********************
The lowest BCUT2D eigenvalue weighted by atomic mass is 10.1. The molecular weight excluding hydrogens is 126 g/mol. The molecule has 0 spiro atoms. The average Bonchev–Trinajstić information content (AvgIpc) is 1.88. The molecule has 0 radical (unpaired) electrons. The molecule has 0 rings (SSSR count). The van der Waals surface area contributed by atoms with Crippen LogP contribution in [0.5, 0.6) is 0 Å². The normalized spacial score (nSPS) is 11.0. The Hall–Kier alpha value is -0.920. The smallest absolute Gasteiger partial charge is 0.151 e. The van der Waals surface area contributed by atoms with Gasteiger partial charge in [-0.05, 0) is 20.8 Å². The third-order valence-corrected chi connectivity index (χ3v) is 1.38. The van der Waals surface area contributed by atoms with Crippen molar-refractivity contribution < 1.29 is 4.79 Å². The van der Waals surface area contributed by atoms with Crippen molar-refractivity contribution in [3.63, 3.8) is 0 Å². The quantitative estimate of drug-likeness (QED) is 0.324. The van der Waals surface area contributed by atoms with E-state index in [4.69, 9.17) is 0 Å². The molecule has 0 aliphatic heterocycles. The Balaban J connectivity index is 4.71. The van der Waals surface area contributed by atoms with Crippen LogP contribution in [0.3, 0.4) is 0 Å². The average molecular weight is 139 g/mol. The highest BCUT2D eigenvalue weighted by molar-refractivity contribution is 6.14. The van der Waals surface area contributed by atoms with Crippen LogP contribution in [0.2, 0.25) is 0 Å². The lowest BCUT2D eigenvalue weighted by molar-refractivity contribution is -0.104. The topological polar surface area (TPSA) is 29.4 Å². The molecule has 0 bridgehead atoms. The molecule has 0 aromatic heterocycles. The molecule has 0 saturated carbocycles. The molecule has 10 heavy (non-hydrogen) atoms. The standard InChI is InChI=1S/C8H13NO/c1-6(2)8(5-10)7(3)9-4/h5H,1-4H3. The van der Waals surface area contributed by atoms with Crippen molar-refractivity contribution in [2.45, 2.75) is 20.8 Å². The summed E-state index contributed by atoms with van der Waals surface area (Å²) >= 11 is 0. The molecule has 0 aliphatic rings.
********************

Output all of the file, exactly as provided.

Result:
The lowest BCUT2D eigenvalue weighted by atomic mass is 10.1. The molecular weight excluding hydrogens is 126 g/mol. The molecule has 0 spiro atoms. The average Bonchev–Trinajstić information content (AvgIpc) is 1.88. The molecule has 0 radical (unpaired) electrons. The molecule has 0 rings (SSSR count). The van der Waals surface area contributed by atoms with Crippen LogP contribution in [0.5, 0.6) is 0 Å². The normalized spacial score (nSPS) is 11.0. The Hall–Kier alpha value is -0.920. The smallest absolute Gasteiger partial charge is 0.151 e. The van der Waals surface area contributed by atoms with Gasteiger partial charge in [-0.05, 0) is 20.8 Å². The third-order valence-corrected chi connectivity index (χ3v) is 1.38. The van der Waals surface area contributed by atoms with Crippen molar-refractivity contribution < 1.29 is 4.79 Å². The van der Waals surface area contributed by atoms with Crippen molar-refractivity contribution in [3.63, 3.8) is 0 Å². The quantitative estimate of drug-likeness (QED) is 0.324. The van der Waals surface area contributed by atoms with E-state index in [4.69, 9.17) is 0 Å². The molecule has 0 aliphatic heterocycles. The Balaban J connectivity index is 4.71. The van der Waals surface area contributed by atoms with Crippen LogP contribution in [0.3, 0.4) is 0 Å². The average molecular weight is 139 g/mol. The highest BCUT2D eigenvalue weighted by molar-refractivity contribution is 6.14. The van der Waals surface area contributed by atoms with Crippen LogP contribution in [0.2, 0.25) is 0 Å². The lowest BCUT2D eigenvalue weighted by molar-refractivity contribution is -0.104. The topological polar surface area (TPSA) is 29.4 Å². The molecule has 0 bridgehead atoms. The molecule has 0 aromatic heterocycles. The molecule has 0 saturated carbocycles. The molecule has 10 heavy (non-hydrogen) atoms. The standard InChI is InChI=1S/C8H13NO/c1-6(2)8(5-10)7(3)9-4/h5H,1-4H3. The van der Waals surface area contributed by atoms with Crippen molar-refractivity contribution in [2.45, 2.75) is 20.8 Å². The summed E-state index contributed by atoms with van der Waals surface area (Å²) >= 11 is 0. The molecule has 0 aliphatic rings.